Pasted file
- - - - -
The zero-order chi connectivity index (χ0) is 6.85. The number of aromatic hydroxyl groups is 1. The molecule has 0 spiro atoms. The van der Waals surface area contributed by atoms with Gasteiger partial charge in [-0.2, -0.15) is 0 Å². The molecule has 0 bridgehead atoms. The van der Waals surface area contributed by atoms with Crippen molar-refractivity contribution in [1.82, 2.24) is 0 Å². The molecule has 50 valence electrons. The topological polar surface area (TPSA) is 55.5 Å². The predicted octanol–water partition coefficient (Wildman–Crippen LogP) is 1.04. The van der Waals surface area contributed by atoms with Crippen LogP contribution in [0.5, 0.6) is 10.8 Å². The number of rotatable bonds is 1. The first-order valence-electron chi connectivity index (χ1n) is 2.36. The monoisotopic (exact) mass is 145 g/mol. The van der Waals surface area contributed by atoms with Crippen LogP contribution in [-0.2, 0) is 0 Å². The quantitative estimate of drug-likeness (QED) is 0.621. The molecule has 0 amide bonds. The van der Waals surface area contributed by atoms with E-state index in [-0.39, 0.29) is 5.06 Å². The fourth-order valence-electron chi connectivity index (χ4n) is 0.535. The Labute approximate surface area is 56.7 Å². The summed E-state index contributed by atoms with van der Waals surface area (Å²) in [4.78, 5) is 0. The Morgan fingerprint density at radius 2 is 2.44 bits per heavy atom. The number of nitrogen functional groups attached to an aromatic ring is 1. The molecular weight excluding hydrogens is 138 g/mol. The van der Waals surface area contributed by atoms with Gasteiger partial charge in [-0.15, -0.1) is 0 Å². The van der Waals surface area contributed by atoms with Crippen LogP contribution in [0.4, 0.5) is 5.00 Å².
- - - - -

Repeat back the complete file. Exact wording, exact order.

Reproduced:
The zero-order chi connectivity index (χ0) is 6.85. The number of aromatic hydroxyl groups is 1. The molecule has 0 spiro atoms. The van der Waals surface area contributed by atoms with Gasteiger partial charge in [-0.2, -0.15) is 0 Å². The molecule has 0 bridgehead atoms. The van der Waals surface area contributed by atoms with Crippen molar-refractivity contribution in [1.82, 2.24) is 0 Å². The molecule has 50 valence electrons. The topological polar surface area (TPSA) is 55.5 Å². The predicted octanol–water partition coefficient (Wildman–Crippen LogP) is 1.04. The van der Waals surface area contributed by atoms with Crippen LogP contribution in [0.5, 0.6) is 10.8 Å². The number of rotatable bonds is 1. The first-order valence-electron chi connectivity index (χ1n) is 2.36. The monoisotopic (exact) mass is 145 g/mol. The van der Waals surface area contributed by atoms with Crippen LogP contribution in [-0.2, 0) is 0 Å². The quantitative estimate of drug-likeness (QED) is 0.621. The molecule has 0 amide bonds. The van der Waals surface area contributed by atoms with E-state index in [-0.39, 0.29) is 5.06 Å². The fourth-order valence-electron chi connectivity index (χ4n) is 0.535. The Labute approximate surface area is 56.7 Å². The summed E-state index contributed by atoms with van der Waals surface area (Å²) in [4.78, 5) is 0. The Morgan fingerprint density at radius 2 is 2.44 bits per heavy atom. The number of nitrogen functional groups attached to an aromatic ring is 1. The molecular weight excluding hydrogens is 138 g/mol. The van der Waals surface area contributed by atoms with Gasteiger partial charge in [-0.15, -0.1) is 0 Å². The van der Waals surface area contributed by atoms with Crippen LogP contribution in [0.4, 0.5) is 5.00 Å².